Illinois lawmakers draw closer to finalizing election-year state budget

Just days before the end of the legislative session, Illinois House Democrats on Wednesday outlined their own package of nearly $1.4 billion in tax cuts as party leaders in Springfield inch closer to hammering out the state’s election-year budget.

The tax relief in the plan announced by Illinois House Majority Leader Greg Harris falls squarely in the middle of the $1 billion in cuts Gov. J.B. Pritzker highlighted in his February budget proposal and the $1.8 billion that state Senate Democrats pitched last week.

That suggests a deal could be close as Democrats with supermajorities in both chambers of the General Assembly aim to send a budget bill to Pritzker’s desk by the end of the week — over the objections of Republicans who have dismissed the proposals as election-year gimmicks.


But Democrats argue that Illinois residents need a break.

"For House Democrats, this budget is about turning the corner for our state and turning the corner for our families, as we see our state and our nation turning the corner on COVID," Harris, a North Side Democrat, said at a news conference in the State Capitol.

"There is recovery, but I think all of us … know that the recovery is uneven, and it is inequitable across the state."

The plan Harris outlined jibes with Pritzker’s so-called "Illinois Family Relief Plan," which calls for suspending the scheduled 2-cent-a-gallon hike of the state gas tax for the upcoming year; suspending the 1% state tax on groceries; and sending homeowners direct rebates of up to $300 each on their property tax bills. Those measures amount to an estimated $1 billion in relief.

On top of that, House Democrats are pitching a tax rebate for low-income families estimated to save them $165 million collectively — $100 per taxpayer who files for the Earned Income Tax Credit, plus $50 per child in each eligible home. The lawmakers also suggest permanently expanding the pool of taxpayers eligible for the Earned Income Tax Credit to include people 18 to 24 or over 65.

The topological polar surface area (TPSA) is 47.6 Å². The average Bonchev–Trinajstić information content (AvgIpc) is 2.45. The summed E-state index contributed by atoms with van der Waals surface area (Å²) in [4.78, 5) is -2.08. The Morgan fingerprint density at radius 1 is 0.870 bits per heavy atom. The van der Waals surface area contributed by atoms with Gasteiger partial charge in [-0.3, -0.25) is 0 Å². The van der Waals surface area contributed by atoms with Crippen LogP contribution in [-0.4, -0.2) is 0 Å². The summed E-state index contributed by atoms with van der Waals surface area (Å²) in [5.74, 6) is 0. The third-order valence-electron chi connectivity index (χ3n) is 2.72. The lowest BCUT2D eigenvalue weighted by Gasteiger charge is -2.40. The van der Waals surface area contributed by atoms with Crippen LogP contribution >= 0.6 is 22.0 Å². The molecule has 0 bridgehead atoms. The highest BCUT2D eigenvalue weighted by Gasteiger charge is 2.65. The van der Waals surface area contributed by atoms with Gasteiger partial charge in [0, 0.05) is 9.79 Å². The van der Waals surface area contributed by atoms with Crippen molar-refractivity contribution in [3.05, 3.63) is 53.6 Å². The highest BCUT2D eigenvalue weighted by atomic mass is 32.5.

Combined with a handful of other measures, the plan amounts to an additional $380 million in tax relief, according to House Democrats, who say it’s feasible due to "higher than expected revenues" from last year’s spending plan.

At an unrelated news conference, Pritzker said he was still reviewing the latest proposal but commended it as a "comprehensive approach" to offering tax relief for families as inflation hits households statewide.

It shares plenty of common ground with the $1.8 billion plan offered up by Senate Democrats last week, but doesn’t include the Senate proposal to extend additional tax refunds, up to $200 each for most taxpayers.

"Stop and think about it for a second. Everyone is proposing balanced budgets and tax relief. That’s quite a turnaround from where we were not so long ago. We look forward to reviewing details and working together with the House and governor to deliver for the people of Illinois," state Senate President Don Harmon said in a statement.

Harmon and state House Speaker Emanuel "Chris" Welch met Wednesday morning, with budgetary items among the topics discussed. Harmon said it was a "very positive, productive meeting," according to spokesperson John Patterson.

Republicans said the House plan was no different than those put forth by Pritzker and Senate Democrats, dismissing them all as gimmicks meant to curry favor with voters in a tough election year.

"A couple of things are still concerning. One of them is that our normal spending is growing faster than our revenues are," House Deputy Republican Leader Tom Demmer said. "Are we setting ourselves up for a cliff in future years if revenues don’t come in as high as we expect them to?"

Another Republican concern were the dollars toward "pork projects" for Democratic member initiatives, Demmer said.

The state legislative session is slated to end Friday, but lawmakers actually have until May 31 to pass the budget and other bills without requiring super majorities for them to take effect immediately.

Any bills passed after May 31 require a three-fifths majority for the law to go into effect within the next 12 months.

A three-fifths supermajority requires at least 71 votes in the House, and 36 in the Senate. The Democrats have those votes within their own caucus with 73 members in the House, and 41 in the Senate.